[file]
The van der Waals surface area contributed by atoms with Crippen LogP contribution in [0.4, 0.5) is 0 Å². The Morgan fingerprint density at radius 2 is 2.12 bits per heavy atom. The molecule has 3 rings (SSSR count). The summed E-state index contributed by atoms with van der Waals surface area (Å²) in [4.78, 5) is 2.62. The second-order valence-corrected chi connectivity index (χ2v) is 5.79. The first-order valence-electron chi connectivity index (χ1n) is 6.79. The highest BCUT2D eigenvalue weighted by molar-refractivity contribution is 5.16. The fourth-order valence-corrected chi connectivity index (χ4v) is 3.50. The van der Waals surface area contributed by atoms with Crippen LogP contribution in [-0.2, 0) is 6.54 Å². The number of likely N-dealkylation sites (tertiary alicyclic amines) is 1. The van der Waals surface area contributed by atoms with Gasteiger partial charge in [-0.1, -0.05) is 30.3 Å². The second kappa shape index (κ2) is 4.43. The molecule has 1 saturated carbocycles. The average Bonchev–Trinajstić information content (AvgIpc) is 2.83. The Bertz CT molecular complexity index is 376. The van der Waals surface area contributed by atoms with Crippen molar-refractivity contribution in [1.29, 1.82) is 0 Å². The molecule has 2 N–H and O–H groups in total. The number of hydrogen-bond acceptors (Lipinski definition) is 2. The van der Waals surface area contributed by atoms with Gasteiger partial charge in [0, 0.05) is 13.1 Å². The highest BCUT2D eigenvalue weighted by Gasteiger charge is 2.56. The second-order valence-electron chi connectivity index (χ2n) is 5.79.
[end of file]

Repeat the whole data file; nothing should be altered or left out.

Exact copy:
The van der Waals surface area contributed by atoms with Crippen LogP contribution in [0.4, 0.5) is 0 Å². The Morgan fingerprint density at radius 2 is 2.12 bits per heavy atom. The molecule has 3 rings (SSSR count). The summed E-state index contributed by atoms with van der Waals surface area (Å²) in [4.78, 5) is 2.62. The second-order valence-corrected chi connectivity index (χ2v) is 5.79. The first-order valence-electron chi connectivity index (χ1n) is 6.79. The highest BCUT2D eigenvalue weighted by molar-refractivity contribution is 5.16. The fourth-order valence-corrected chi connectivity index (χ4v) is 3.50. The van der Waals surface area contributed by atoms with Crippen LogP contribution in [-0.2, 0) is 6.54 Å². The number of likely N-dealkylation sites (tertiary alicyclic amines) is 1. The van der Waals surface area contributed by atoms with Gasteiger partial charge in [-0.1, -0.05) is 30.3 Å². The second kappa shape index (κ2) is 4.43. The molecule has 1 saturated carbocycles. The average Bonchev–Trinajstić information content (AvgIpc) is 2.83. The Bertz CT molecular complexity index is 376. The van der Waals surface area contributed by atoms with Crippen molar-refractivity contribution in [1.29, 1.82) is 0 Å². The molecule has 2 N–H and O–H groups in total. The number of hydrogen-bond acceptors (Lipinski definition) is 2. The van der Waals surface area contributed by atoms with Gasteiger partial charge in [0, 0.05) is 13.1 Å². The highest BCUT2D eigenvalue weighted by Gasteiger charge is 2.56. The second-order valence-electron chi connectivity index (χ2n) is 5.79.